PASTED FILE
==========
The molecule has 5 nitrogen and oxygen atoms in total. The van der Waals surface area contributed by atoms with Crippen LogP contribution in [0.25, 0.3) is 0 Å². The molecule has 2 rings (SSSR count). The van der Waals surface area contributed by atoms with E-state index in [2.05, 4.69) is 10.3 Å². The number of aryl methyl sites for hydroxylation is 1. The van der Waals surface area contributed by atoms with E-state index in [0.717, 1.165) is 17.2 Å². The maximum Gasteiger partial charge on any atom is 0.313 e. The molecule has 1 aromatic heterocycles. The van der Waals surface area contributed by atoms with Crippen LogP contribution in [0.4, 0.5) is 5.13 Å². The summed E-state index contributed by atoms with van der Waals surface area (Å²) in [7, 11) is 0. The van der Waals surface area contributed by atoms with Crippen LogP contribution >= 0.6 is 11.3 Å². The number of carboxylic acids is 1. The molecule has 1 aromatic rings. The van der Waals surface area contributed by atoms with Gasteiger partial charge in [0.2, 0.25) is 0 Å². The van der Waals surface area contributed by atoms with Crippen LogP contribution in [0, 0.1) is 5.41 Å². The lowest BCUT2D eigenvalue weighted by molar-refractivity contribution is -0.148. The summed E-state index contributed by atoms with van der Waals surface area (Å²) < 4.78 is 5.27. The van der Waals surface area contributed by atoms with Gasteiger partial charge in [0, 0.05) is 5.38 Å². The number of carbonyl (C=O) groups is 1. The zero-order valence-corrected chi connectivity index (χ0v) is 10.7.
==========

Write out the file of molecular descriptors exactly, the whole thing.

The molecule has 5 nitrogen and oxygen atoms in total. The van der Waals surface area contributed by atoms with Crippen LogP contribution in [0.25, 0.3) is 0 Å². The molecule has 2 rings (SSSR count). The van der Waals surface area contributed by atoms with E-state index in [2.05, 4.69) is 10.3 Å². The number of aryl methyl sites for hydroxylation is 1. The van der Waals surface area contributed by atoms with E-state index in [0.717, 1.165) is 17.2 Å². The maximum Gasteiger partial charge on any atom is 0.313 e. The molecule has 1 aromatic heterocycles. The van der Waals surface area contributed by atoms with Crippen LogP contribution in [0.4, 0.5) is 5.13 Å². The summed E-state index contributed by atoms with van der Waals surface area (Å²) in [7, 11) is 0. The van der Waals surface area contributed by atoms with Crippen LogP contribution >= 0.6 is 11.3 Å². The number of carboxylic acids is 1. The molecule has 1 aromatic rings. The van der Waals surface area contributed by atoms with Gasteiger partial charge in [0.2, 0.25) is 0 Å². The van der Waals surface area contributed by atoms with Crippen LogP contribution in [0, 0.1) is 5.41 Å². The lowest BCUT2D eigenvalue weighted by molar-refractivity contribution is -0.148. The summed E-state index contributed by atoms with van der Waals surface area (Å²) < 4.78 is 5.27. The van der Waals surface area contributed by atoms with Gasteiger partial charge in [0, 0.05) is 5.38 Å². The number of carbonyl (C=O) groups is 1. The zero-order valence-corrected chi connectivity index (χ0v) is 10.7.